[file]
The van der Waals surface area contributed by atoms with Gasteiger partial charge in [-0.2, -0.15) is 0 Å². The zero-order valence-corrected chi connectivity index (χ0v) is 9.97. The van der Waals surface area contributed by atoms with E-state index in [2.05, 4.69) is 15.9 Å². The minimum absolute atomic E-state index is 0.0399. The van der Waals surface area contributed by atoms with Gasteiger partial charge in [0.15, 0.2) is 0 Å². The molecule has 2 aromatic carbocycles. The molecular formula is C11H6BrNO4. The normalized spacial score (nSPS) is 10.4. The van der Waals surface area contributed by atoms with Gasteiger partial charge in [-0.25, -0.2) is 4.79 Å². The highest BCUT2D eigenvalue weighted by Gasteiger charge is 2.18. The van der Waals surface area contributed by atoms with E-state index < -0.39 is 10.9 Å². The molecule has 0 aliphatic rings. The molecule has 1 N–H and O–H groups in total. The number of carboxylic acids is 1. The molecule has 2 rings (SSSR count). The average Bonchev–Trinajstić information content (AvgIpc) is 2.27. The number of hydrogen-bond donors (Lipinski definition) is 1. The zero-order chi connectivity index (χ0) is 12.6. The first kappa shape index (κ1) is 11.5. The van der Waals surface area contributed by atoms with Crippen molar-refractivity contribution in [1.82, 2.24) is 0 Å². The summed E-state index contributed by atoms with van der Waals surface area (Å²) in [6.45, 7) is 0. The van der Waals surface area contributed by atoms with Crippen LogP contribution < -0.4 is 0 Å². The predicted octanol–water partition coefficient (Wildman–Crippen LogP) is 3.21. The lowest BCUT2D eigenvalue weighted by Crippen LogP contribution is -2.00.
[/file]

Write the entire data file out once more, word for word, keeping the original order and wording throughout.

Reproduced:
The van der Waals surface area contributed by atoms with Gasteiger partial charge in [-0.2, -0.15) is 0 Å². The zero-order valence-corrected chi connectivity index (χ0v) is 9.97. The van der Waals surface area contributed by atoms with E-state index in [2.05, 4.69) is 15.9 Å². The minimum absolute atomic E-state index is 0.0399. The van der Waals surface area contributed by atoms with Gasteiger partial charge in [0.15, 0.2) is 0 Å². The molecule has 2 aromatic carbocycles. The molecular formula is C11H6BrNO4. The normalized spacial score (nSPS) is 10.4. The van der Waals surface area contributed by atoms with Gasteiger partial charge in [-0.25, -0.2) is 4.79 Å². The highest BCUT2D eigenvalue weighted by Gasteiger charge is 2.18. The van der Waals surface area contributed by atoms with E-state index < -0.39 is 10.9 Å². The molecule has 0 aliphatic rings. The molecule has 1 N–H and O–H groups in total. The number of carboxylic acids is 1. The molecule has 2 rings (SSSR count). The average Bonchev–Trinajstić information content (AvgIpc) is 2.27. The number of hydrogen-bond donors (Lipinski definition) is 1. The zero-order chi connectivity index (χ0) is 12.6. The first kappa shape index (κ1) is 11.5. The van der Waals surface area contributed by atoms with Crippen molar-refractivity contribution in [1.82, 2.24) is 0 Å². The summed E-state index contributed by atoms with van der Waals surface area (Å²) in [6.45, 7) is 0. The van der Waals surface area contributed by atoms with Crippen LogP contribution < -0.4 is 0 Å². The predicted octanol–water partition coefficient (Wildman–Crippen LogP) is 3.21. The lowest BCUT2D eigenvalue weighted by Crippen LogP contribution is -2.00.